From the Metro.
A blind woman was told to ‘get her f*****g dog off a bus’ by a passenger who didn’t believe guide dogs could be any other colour than ‘yellow’.
Megan Taylor, 22, was on the bus with her guide dog Rowley when the unnamed woman approached her and said: ‘Why is there a f*****g dog on the bus? Get it off.’ But when Megan tried to ‘politely’ explain Rowley was an assistance dog, she claims the woman called her a liar because ‘guide dogs are yellow Labradors and your dog is black’.
Megan, from Merseyside said: ‘I tried to explain to her that guide and assistance dogs can been any colour and don’t have to be Labradors, although Rowley is. She told me I was wrong.'
‘I decided at this point there was nothing I could say to educate this woman and that it wasn’t worth my time.'
‘I instead chose to ignore her while she continued to talk nonsense.’
Megan has suffered from episodic blindness since she suffered a head injury at 15, which also caused a number of other medical problems including hearing loss, impaired balance, frequent fainting attacks and vertigo. She said the incident on Monday was not the first time she has been abused on public transport and it has left her ‘anxious’ to go on the bus again. She told the Liverpool Echo: ‘I don’t think I’ve ever had a stress free trip on public transport, that’s why I’m so nervous when using it now.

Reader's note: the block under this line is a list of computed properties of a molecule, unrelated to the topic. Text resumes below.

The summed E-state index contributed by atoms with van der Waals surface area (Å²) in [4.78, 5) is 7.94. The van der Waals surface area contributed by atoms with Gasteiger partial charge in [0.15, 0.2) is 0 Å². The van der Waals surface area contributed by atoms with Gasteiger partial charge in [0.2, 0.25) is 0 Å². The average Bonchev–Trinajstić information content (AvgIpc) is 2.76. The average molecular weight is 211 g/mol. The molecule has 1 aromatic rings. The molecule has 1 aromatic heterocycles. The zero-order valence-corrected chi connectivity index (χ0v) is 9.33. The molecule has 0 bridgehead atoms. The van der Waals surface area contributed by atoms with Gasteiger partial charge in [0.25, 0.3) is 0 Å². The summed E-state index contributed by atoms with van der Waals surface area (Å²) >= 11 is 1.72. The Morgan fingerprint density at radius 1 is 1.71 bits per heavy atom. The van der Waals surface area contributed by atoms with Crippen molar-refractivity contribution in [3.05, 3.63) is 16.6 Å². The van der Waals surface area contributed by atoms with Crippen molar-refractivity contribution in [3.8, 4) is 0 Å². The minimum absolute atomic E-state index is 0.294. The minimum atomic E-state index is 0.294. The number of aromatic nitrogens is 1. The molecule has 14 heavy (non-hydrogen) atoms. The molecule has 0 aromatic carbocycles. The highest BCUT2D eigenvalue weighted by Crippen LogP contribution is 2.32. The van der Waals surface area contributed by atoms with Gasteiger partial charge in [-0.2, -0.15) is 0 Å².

‘On other occasions I have been spat at, stepped over, pushed out of the way and accused of being “another drunk youth” when losing consciousness due to my heart condition and neurological disorder.’ Rowley helps Megan with many daily tasks including retrieving dropped items, emptying the washing machine and getting undressed. But more importantly, Rowley can keep Megan calm and can even phone for help if she loses consciousness. Megan added: ‘I try to stay positive and not let incidents such as what happened get me down because I am not ashamed of my disability.
‘Despite having so many negative experiences, I know that these people are the minority. Most people are good and kind.’